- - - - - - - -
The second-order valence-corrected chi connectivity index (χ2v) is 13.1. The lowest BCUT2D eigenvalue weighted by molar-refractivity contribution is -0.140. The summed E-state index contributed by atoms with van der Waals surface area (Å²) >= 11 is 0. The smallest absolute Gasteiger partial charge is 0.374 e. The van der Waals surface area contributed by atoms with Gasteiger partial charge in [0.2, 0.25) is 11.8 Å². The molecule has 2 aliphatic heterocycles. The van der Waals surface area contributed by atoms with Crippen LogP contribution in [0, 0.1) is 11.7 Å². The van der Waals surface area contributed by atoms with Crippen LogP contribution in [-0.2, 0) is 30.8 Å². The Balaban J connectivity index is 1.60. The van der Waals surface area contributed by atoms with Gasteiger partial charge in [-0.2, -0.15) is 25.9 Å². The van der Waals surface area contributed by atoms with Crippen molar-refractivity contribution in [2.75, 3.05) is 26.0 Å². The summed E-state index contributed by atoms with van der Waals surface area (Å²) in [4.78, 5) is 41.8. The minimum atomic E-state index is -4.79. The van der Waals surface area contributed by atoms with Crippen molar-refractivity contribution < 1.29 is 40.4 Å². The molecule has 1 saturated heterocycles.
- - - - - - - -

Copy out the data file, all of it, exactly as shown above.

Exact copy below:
The second-order valence-corrected chi connectivity index (χ2v) is 13.1. The lowest BCUT2D eigenvalue weighted by molar-refractivity contribution is -0.140. The summed E-state index contributed by atoms with van der Waals surface area (Å²) >= 11 is 0. The smallest absolute Gasteiger partial charge is 0.374 e. The van der Waals surface area contributed by atoms with Gasteiger partial charge in [0.2, 0.25) is 11.8 Å². The molecule has 2 aliphatic heterocycles. The van der Waals surface area contributed by atoms with Crippen LogP contribution in [0, 0.1) is 11.7 Å². The van der Waals surface area contributed by atoms with Crippen LogP contribution in [-0.2, 0) is 30.8 Å². The Balaban J connectivity index is 1.60. The van der Waals surface area contributed by atoms with Gasteiger partial charge in [-0.2, -0.15) is 25.9 Å². The van der Waals surface area contributed by atoms with Crippen molar-refractivity contribution in [2.75, 3.05) is 26.0 Å². The summed E-state index contributed by atoms with van der Waals surface area (Å²) in [4.78, 5) is 41.8. The minimum atomic E-state index is -4.79. The van der Waals surface area contributed by atoms with Crippen molar-refractivity contribution < 1.29 is 40.4 Å². The molecule has 1 saturated heterocycles.